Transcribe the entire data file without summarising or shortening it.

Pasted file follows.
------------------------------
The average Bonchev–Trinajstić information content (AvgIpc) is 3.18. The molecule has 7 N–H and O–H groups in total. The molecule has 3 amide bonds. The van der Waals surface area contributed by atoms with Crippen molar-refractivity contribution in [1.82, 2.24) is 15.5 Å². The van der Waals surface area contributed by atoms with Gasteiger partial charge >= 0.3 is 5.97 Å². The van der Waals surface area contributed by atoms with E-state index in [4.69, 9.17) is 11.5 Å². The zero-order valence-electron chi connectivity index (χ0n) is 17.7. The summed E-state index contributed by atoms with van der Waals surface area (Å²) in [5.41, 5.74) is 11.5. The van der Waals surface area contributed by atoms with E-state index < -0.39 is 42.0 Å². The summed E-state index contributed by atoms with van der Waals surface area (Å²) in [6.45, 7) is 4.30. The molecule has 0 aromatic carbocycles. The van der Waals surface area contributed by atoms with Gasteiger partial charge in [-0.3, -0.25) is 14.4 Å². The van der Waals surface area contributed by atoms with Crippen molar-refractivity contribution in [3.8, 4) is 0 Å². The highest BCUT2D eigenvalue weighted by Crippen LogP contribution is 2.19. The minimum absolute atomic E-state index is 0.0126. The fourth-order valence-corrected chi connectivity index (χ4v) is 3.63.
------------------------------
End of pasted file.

The average Bonchev–Trinajstić information content (AvgIpc) is 3.18. The molecule has 7 N–H and O–H groups in total. The molecule has 3 amide bonds. The van der Waals surface area contributed by atoms with Crippen molar-refractivity contribution in [1.82, 2.24) is 15.5 Å². The van der Waals surface area contributed by atoms with Gasteiger partial charge >= 0.3 is 5.97 Å². The van der Waals surface area contributed by atoms with E-state index in [4.69, 9.17) is 11.5 Å². The zero-order valence-electron chi connectivity index (χ0n) is 17.7. The summed E-state index contributed by atoms with van der Waals surface area (Å²) in [5.41, 5.74) is 11.5. The van der Waals surface area contributed by atoms with E-state index < -0.39 is 42.0 Å². The summed E-state index contributed by atoms with van der Waals surface area (Å²) in [6.45, 7) is 4.30. The molecule has 0 aromatic carbocycles. The van der Waals surface area contributed by atoms with Gasteiger partial charge in [-0.3, -0.25) is 14.4 Å². The van der Waals surface area contributed by atoms with Crippen molar-refractivity contribution in [3.8, 4) is 0 Å². The highest BCUT2D eigenvalue weighted by Crippen LogP contribution is 2.19. The minimum absolute atomic E-state index is 0.0126. The fourth-order valence-corrected chi connectivity index (χ4v) is 3.63.